Software entrepreneur Aaron Greenspan claims not only to have been the original inventor of Facebook. He also claims to have been the original author of the story of Facebook, via his memoire, Authoritas: One Student’s Harvard Admissions and the Founding of the Facebook Era.
However, yesterday Massachusetts Federal Magistrate Judge Robert Collings found that these claims were not sufficient to sustain a copyright lawsuit against Benjamin Mezrich, the author of The Accidental Billionaires: The Founding of Facebook, and the makers of the film, The Social Network, which was based on Mezrich’s book.
According to Greenspan, the story began when he was an undergraduate at Harvard and created a website called “The Facebook.” One of his classmates, Mark Zuckerberg, sought Greenspan’s advice and copied his ideas, which led to the founding of the phenomenally popular social networking site. Greenspan charges that, as early as 2005, Zuckerberg was already constructing a false narrative about the founding of Facebook. A narrative that excluded Greenspan.
In order to correct what he saw as an injustice, Greenspan did two things. First, he raised legal claims against Zuckerberg, which resulted in a confidential settlement in May 2009. Second, he wrote and published Autoritas, his own account of what actually happened.
In 2008, Mezrich asked Greenspan for his cooperation in writing a fictional account of the founding of Facebook. When Greenspan refused, Mezrich went ahead with his own book anyway, citing Autoritas as a secondary source. After Mezrich’s book and The Social Network became commercial successes, Greenspan brought copyright infringement claims against Mezrich, his publisher and the filmmakers.
Greenspan’s principal allegation was that Mezrich had copied Greenspan’s account of his own meeting with Harvard President Larry Summers in order to create a fictional account of a different meeting with President Summers (one that didn’t include Greenspan). Greenspan’s complaint contained about twenty statements about this meeting which he alleged were copied by Mezrich, ranging from a description of the office to his characterization of President Summers as “chubby.”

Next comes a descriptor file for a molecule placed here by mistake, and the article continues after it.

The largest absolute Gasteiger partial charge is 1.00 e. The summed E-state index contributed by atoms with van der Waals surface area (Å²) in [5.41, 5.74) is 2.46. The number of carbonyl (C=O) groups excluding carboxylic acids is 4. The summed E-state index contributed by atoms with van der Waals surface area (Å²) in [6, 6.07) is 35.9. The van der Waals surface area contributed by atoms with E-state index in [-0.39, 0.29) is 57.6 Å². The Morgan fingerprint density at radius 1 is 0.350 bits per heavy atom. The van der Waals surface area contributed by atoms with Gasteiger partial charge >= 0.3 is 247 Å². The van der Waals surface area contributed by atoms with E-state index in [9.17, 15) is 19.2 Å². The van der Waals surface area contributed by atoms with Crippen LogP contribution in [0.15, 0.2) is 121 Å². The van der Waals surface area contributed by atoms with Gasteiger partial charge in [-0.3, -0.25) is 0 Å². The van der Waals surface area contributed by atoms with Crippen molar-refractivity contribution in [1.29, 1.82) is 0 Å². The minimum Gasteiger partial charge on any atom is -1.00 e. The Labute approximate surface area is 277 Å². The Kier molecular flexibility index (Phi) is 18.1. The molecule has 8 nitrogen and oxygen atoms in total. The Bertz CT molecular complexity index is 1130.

In order to prove copying in a copyright case, a plaintiff (in lieu of evidence of actual copying) must show that the defendant had access to the work, and that the works are substantially similar. But unfortunately for Greenspan, the Judge found that the two works just weren’t that similar. Judge Collings first put aside many of the plaintiff’s alleged instances of copied expression, holding that much of it was not protectable original expression in the first place. For example, the statement, “the president will see you now” is simply a cliché to denote the start of a meeting; and fragmentary words and phrases, such as the word “chubby” to describe President Summers, or “African-American” to describe his assistant’s ethnicity, are not subject to copyright protection as original expression.
Once this unoriginal expression was removed from the equation, Judge Collings compared the protectable expression that was left (such as the description of President Summer’s unwelcoming manner) as a whole against the defendant’s work, and determined that any copying that may have occurred was not so extensive that an ordinary observer would find that the two works were substantially similar.
In addition to recommending the dismissal of Greenspan’s copyright claims, Judge Collings also recommended dismissal of his remaining claims, which included defamation and false advertising.